As we look back at 2020, we at Backstage have pinpointed the year’s best big- and small-screen ensemble work for your SAG Awards consideration and beyond. For more voting guides and roundups, we’ve got you covered here.
Main Cast: Noel Cho, Yeri Han, Alan S. Kim, Will Patton, Steven Yeun, Youn Yuh-jung
Casting by: Julia Kim
Directed by: Lee Isaac Chung
Written by: Lee Isaac Chung
Distributed by: A24
Ask any current or future citizen of the United States for their definition of the American dream, and every answer will be different. Lee Isaac Chung’s A24 drama “Minari,” his autobiographically inspired story of a Korean-American family moving to an Arkansas farm, is a reminder that life, liberty, and the pursuit of happiness are measured differently for every family—and, within that unit, every individual.
But the acting in “Minari” is so convincing and so authentic to a specific Korean-American immigrant’s upbringing that this Sundance Film Festival Grand Jury Prize winner has been upheld as the definitive cinematic depiction of the American dream. Jacob and Monica Yi, played by the magnetic Steven Yeun and Yeri Han, will be relatable to any parents experiencing the pitfalls and fleeting hopes of providing for one’s family. Their longing for upward social mobility is a hope for their children more than themselves, embodying that timeless, constant struggle toward a better future.
At least, that’s what Jacob tells himself and his wife after moving their family from California to their new home: a trailer nestled in a green field on the outskirts of an Arkansas town. Determined to plant and grow vegetables to sell to Korean vendors rather than continue to work in a poultry factory separating chickens by gender, Jacob develops tunnel vision when it comes to his definition of success. As his son David (Alan S. Kim), daughter Anne (Noel Cho), and Monica adjust to this new rural lifestyle, the family patriarch pins all his hopes on the soil he’s proud to call his.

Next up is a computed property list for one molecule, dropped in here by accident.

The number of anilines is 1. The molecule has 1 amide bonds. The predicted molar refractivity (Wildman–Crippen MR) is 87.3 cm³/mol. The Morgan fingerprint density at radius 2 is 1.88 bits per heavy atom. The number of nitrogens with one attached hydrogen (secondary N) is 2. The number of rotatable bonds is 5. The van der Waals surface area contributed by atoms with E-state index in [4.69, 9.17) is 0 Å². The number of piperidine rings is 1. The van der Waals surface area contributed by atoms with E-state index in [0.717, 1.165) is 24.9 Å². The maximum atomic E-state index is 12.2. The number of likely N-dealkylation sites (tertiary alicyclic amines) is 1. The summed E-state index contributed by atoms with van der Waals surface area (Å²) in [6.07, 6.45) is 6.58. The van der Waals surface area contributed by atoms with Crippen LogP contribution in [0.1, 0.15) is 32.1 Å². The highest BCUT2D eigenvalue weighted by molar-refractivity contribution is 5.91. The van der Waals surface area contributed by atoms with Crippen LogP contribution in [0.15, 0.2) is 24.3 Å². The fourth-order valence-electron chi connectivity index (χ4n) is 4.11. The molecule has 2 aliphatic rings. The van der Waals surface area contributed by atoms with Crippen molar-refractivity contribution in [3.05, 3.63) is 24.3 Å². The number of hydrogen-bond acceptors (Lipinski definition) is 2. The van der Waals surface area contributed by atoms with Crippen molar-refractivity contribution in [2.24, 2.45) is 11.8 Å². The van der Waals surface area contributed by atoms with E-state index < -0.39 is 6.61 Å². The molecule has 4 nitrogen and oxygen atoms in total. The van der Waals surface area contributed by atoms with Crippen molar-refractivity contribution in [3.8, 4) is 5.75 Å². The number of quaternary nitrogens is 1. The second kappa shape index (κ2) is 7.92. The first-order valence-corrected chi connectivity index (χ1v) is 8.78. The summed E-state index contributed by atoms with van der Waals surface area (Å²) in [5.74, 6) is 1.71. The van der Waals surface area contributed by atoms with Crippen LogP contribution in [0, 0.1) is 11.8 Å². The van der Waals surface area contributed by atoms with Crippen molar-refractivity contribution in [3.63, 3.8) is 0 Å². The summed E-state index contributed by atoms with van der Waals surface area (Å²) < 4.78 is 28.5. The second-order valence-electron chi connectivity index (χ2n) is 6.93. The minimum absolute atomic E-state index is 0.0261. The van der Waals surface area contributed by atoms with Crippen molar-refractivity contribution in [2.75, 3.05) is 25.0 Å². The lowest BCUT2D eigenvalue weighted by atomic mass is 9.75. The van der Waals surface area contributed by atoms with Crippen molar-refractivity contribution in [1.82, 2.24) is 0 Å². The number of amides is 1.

Yeun excels at demonstrating first blind optimism, then the crushing weight of failure and the guilt that comes with it. He beautifully charts the character’s full-circle journey away from selfishness and back toward what really matters. To us, it’s tragically clear that this struggle comes at a cost; as Monica attempts to assimilate and adjusts her expectations lower and lower, Han runs the gamut of actorly emotions: grim desperation, tentative hope, maternal warmth. But under it all, like the water beneath the family’s ill-fated farm, is a building sense of injustice. The look on her face when Jacob makes his priorities obvious in the film’s final act provides an unforgettable moment of quiet rage.
Complicating the fragile family dynamic is the arrival of grandmother Soonja (Youn Yuh-jung). Irreverent, foul-mouthed, and, at least in the young David’s eyes, as un-grandmotherly as can be, Soonja’s disruptive presence represents the past, reminding the family of their Korean roots. Youn steals the show, her uproarious comedic timing giving way to poignancy. As this story’s gut-wrenching conclusion nears, it becomes clear that David’s impressions of his family inform our own; we sense that Chung is piecing together elements of his own childhood and translating them for the screen. David and his grandmother’s evolution from cheeky adversaries to affectionate friends gives this film its heart, and doubles as a touching homage from the writer-director himself.
Populating the predominantly white Arkansas community around the Yis are Will Patton, Scott Haze, Esther Moon, and Darryl Cox as neighbors and friends. Patton plays the fervently religious Paul, an addled war veteran who becomes devoted to helping Jacob on the farm. His wild eyes and gentle physicality heighten the film’s dreamy atmosphere, further implying that this story’s characters and events are less recreations than impressionistic memories.
But the cast of “Minari,” firmly tugging on our heartstrings by the film’s devastating denouement, give each of these characters vivid hearts and minds. Acting as a cohesive ensemble requires performers with a keen awareness of backstory and dynamics, especially when portraying a family. Yeun, Han, Kim, Cho, and Youn provide a prime example of such cohesion.
This story originally appeared in the Jan. 20 issue of Backstage Magazine. Subscribe here.
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